For those of you not familiar with the practice, there’s an idea called “p-hacking.” If you remember from your science fair days, you first have a hypothesis, you then design an experiment and collect data that either supports or refutes the data. In p-hacking, you just collect a large breadth of data (that is, many different data points from each observation) and see if any of the relationships turn our statistically significant. It’s become a larger and larger problem, but that’s not even the half of it.
Back in my home field of data science, it is not unusual to produce a model that has no statistical validity in any of the relationships, but model tends to predict well, therefore, it must be a “good” model. The most extreme example I’ve ever seen was a contest run on Kaggle where the data consisted of more than 700 columns for each observation, and they were just labeled “f1,” “f2,” and so on to whatever the max was. Lazy column naming is one thing, but we were given no guide to what the data meant. The purpose of the contest was to find relationships, regardless of what the data meant.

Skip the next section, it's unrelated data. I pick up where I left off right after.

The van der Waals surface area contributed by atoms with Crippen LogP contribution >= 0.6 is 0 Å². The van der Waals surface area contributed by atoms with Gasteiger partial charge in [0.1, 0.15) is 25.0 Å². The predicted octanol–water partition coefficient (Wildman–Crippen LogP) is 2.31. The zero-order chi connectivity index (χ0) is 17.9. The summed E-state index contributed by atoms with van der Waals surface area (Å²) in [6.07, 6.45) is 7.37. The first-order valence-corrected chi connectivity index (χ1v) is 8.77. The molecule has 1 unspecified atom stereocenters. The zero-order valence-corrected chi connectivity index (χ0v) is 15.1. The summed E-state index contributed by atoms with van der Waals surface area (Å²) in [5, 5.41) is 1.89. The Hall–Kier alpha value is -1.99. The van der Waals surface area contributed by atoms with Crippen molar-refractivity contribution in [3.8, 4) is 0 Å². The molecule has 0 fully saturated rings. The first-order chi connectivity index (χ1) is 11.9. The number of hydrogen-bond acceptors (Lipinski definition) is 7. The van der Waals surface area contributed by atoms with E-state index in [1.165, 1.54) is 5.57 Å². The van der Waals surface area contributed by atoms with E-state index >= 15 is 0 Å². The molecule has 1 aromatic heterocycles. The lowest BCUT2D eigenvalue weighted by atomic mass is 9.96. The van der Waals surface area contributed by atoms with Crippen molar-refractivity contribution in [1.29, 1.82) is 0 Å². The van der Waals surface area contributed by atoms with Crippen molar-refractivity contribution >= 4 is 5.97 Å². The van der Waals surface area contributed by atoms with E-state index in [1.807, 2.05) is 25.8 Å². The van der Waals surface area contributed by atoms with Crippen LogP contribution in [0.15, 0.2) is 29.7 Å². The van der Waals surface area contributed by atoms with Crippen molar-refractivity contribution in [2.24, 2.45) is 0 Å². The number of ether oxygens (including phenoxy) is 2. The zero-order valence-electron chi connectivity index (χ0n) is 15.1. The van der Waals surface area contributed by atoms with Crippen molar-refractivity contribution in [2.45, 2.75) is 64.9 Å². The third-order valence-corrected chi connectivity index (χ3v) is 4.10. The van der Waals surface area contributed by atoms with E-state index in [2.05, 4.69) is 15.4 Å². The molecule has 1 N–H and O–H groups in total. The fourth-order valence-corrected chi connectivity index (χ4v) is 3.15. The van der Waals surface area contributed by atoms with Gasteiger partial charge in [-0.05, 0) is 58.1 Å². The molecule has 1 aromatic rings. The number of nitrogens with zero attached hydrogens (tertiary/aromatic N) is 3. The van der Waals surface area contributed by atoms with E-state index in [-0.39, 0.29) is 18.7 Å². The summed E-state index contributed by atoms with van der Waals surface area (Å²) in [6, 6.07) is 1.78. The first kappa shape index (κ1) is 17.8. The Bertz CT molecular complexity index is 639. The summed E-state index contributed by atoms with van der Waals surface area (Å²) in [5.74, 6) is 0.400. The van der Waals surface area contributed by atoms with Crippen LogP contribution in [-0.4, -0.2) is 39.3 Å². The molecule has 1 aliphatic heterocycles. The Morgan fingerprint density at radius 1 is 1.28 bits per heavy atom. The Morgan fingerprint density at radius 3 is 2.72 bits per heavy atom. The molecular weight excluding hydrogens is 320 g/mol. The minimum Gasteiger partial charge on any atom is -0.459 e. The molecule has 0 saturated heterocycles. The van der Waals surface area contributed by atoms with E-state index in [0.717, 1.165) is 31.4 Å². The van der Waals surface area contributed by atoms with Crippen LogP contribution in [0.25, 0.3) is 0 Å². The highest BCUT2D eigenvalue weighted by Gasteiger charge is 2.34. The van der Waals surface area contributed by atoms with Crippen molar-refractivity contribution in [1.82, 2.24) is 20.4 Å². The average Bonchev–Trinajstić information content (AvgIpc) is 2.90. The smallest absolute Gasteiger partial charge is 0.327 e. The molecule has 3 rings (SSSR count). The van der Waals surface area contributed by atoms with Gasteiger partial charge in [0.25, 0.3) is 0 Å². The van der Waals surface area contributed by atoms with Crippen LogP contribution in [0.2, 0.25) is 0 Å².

I’ve spent my entire career fighting this, pointing out that unless you have a causal theory, your model does not hold up, no matter how well it predicts over the test dataset. This problem has totally blown up now that we build models we don’t even understand, such as the more advanced neural networks. If we cannot explain it, it is not a valid model.
Back to p-hacking,the p-value may be widely misunderstood, but setting aside people gaming the system, it’s just not communicated well, either. It’s never made clear that p = 0.05 means we have a 1/20 shot of having gotten it wrong. I also think a lot of the blame for that falls on the insistent media reporting of scientific “results” without the ability to contextualize the findings for viewers or readers.